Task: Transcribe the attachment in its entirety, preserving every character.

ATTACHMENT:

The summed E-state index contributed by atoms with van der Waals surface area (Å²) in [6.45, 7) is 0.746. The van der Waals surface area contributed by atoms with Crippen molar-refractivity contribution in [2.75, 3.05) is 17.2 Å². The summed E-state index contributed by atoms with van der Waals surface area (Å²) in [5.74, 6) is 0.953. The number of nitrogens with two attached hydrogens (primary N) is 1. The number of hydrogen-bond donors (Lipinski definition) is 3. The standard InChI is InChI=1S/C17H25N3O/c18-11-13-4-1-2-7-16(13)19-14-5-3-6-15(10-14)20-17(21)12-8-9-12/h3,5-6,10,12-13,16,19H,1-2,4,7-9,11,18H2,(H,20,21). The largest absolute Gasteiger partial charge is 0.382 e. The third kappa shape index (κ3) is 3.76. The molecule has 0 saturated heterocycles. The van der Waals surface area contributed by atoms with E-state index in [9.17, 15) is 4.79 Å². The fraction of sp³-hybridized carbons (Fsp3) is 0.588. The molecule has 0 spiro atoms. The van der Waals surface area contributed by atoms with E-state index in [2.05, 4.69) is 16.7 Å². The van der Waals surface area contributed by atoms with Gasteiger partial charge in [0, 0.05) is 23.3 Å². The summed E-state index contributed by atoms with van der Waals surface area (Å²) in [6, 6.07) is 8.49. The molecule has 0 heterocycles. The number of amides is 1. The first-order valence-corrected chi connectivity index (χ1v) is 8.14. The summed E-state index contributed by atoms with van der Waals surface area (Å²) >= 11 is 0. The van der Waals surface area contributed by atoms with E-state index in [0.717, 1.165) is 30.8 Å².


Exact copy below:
The summed E-state index contributed by atoms with van der Waals surface area (Å²) in [6.45, 7) is 0.746. The van der Waals surface area contributed by atoms with Crippen molar-refractivity contribution in [2.75, 3.05) is 17.2 Å². The summed E-state index contributed by atoms with van der Waals surface area (Å²) in [5.74, 6) is 0.953. The number of nitrogens with two attached hydrogens (primary N) is 1. The number of hydrogen-bond donors (Lipinski definition) is 3. The standard InChI is InChI=1S/C17H25N3O/c18-11-13-4-1-2-7-16(13)19-14-5-3-6-15(10-14)20-17(21)12-8-9-12/h3,5-6,10,12-13,16,19H,1-2,4,7-9,11,18H2,(H,20,21). The largest absolute Gasteiger partial charge is 0.382 e. The third kappa shape index (κ3) is 3.76. The molecule has 0 saturated heterocycles. The van der Waals surface area contributed by atoms with E-state index in [9.17, 15) is 4.79 Å². The fraction of sp³-hybridized carbons (Fsp3) is 0.588. The molecule has 0 spiro atoms. The van der Waals surface area contributed by atoms with E-state index in [2.05, 4.69) is 16.7 Å². The van der Waals surface area contributed by atoms with Gasteiger partial charge in [0, 0.05) is 23.3 Å². The summed E-state index contributed by atoms with van der Waals surface area (Å²) in [6, 6.07) is 8.49. The molecule has 0 heterocycles. The number of amides is 1. The first-order valence-corrected chi connectivity index (χ1v) is 8.14. The summed E-state index contributed by atoms with van der Waals surface area (Å²) >= 11 is 0. The van der Waals surface area contributed by atoms with E-state index in [0.717, 1.165) is 30.8 Å².